Your Take: Why Black America Should Fight for Public Media

It's about more than Big Bird and Elmo. Public broadcasting is our best hope for telling our own stories.

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Throughout the proposed budget now before Congress are a host of cuts that could be critical to the well-being of black America. From health care and Social Security to federal food programs, everything seems to be on the table. Given the weight of those issues, it's tough to make an argument that funding of the Corporation for Public Broadcasting should also be on your list of concerns, but let me try.

To clarify, CPB is the organization through which funds supporting public media are funneled. They are then redistributed to a host of outlets -- including PBS, NPR, individual stations and "minority consortia" -- that then fund individual projects and producers. Because of this complicated structure, zeroing out on CPB funding will have a chilling domino effect throughout the public-media community overall, not just at CPB.

As usual, the hardest-hit victims won't be PBS or NPR; they'll be the people on the ground -- minority and independent filmmakers and digital storytellers for whom public grants are often their sole source of funding. We can't allow this to happen.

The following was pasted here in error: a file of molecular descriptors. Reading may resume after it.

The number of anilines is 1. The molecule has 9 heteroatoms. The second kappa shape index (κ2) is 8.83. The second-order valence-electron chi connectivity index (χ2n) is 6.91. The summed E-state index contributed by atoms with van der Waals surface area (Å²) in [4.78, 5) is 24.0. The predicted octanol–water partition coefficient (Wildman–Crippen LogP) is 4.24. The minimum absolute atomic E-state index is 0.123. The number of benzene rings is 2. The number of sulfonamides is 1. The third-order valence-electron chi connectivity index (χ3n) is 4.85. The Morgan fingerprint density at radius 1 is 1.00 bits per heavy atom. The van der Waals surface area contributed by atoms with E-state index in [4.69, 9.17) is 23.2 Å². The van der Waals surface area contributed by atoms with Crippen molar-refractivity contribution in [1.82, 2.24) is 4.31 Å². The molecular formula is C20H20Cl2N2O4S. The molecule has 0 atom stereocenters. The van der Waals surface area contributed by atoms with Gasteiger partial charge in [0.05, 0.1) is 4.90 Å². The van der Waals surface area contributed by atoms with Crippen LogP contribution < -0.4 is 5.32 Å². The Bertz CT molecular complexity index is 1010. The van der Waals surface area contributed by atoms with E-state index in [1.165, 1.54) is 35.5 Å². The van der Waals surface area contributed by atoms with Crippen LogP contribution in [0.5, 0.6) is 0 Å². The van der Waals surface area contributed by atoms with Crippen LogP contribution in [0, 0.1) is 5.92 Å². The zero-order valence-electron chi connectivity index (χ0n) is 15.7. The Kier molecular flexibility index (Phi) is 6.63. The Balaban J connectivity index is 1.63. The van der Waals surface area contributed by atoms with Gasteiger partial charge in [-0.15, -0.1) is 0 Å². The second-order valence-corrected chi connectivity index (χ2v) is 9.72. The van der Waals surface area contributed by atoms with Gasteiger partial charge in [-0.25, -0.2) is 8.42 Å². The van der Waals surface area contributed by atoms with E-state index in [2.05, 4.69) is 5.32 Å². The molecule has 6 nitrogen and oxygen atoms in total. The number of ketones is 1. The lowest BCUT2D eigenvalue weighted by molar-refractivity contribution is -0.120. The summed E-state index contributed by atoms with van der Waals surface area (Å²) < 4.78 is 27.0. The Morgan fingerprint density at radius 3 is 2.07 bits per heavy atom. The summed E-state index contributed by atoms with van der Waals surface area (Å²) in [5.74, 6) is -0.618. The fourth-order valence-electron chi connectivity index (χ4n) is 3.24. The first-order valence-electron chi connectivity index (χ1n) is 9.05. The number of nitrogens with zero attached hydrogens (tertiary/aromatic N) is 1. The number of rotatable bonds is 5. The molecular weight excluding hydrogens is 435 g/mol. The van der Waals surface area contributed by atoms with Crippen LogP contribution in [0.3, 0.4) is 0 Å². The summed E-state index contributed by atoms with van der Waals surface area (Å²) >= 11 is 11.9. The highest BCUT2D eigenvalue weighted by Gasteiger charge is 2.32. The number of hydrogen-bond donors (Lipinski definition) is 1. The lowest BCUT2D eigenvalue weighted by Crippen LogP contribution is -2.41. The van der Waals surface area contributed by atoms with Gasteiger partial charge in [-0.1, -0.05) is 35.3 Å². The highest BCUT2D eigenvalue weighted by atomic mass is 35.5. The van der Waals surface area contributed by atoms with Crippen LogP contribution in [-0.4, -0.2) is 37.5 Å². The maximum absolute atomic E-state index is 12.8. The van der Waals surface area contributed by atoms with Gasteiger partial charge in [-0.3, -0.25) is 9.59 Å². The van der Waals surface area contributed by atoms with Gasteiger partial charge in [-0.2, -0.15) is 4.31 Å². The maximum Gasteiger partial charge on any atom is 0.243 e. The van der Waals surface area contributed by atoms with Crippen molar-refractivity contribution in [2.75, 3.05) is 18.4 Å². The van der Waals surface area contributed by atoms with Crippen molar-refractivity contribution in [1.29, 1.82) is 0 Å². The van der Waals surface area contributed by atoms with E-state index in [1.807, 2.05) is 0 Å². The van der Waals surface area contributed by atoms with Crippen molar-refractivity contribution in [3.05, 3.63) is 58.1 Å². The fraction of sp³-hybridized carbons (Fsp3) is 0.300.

The truth is that quietly (too quietly), public media could be black America's most promising frontier for distribution of serious, noncommercial content -- the kind we say we want but never seem to get.

For example, the National Black Programming Consortium (and its partner organizations serving the Latino, Native American, Pacific Islander and Asian communities) has provided critical funding for important and innovative documentary producers such as the groups behind Eyes on the Prize and Africans in America. Those organizations have also taken the lead in bringing digital literacy and training to underserved communities.

These are the programs you know, but in fact, PBS is sitting on a treasure trove of content -- program archives, full-length and mini documentaries, digital projects and series pilots -- by and about the minority community, and much more is in the works. However, because of limited programming space, rights issues or lack of sponsorship, much of it has never seen the light of day.

But at this moment, with funding from CPB, PBS stations are opening up alternative digital channels that are starved for quality content that appeals to the changing face of America. Leading stations, like Boston's WGBH, are planning launches of experimental channels across many platforms that will offer broad opportunities for blacks and other minorities to share their work on a global scale.

Sure, you can launch your own video app or webisodes and fight for attention in that crowd. But this is public space, with immense reach into existing households and cutting-edge technology, owned and paid for by American taxpayers, and presumably ours to use.

It's a potential power that, if harnessed, can do wonders for educating and informing black and other minority communities and for telling stories that never get told. If the funding goes, however, so does that potential.

But as the debate goes before Congress, are PBS and NPR making this argument? Unfortunately, public media continue to be their own enemy in this regard. In four separate statements, the heads of PBS, NPR, CPB and the Association of Public Television Stations trot out the predictable lines: "Save Sesame Street. Save our jobs."

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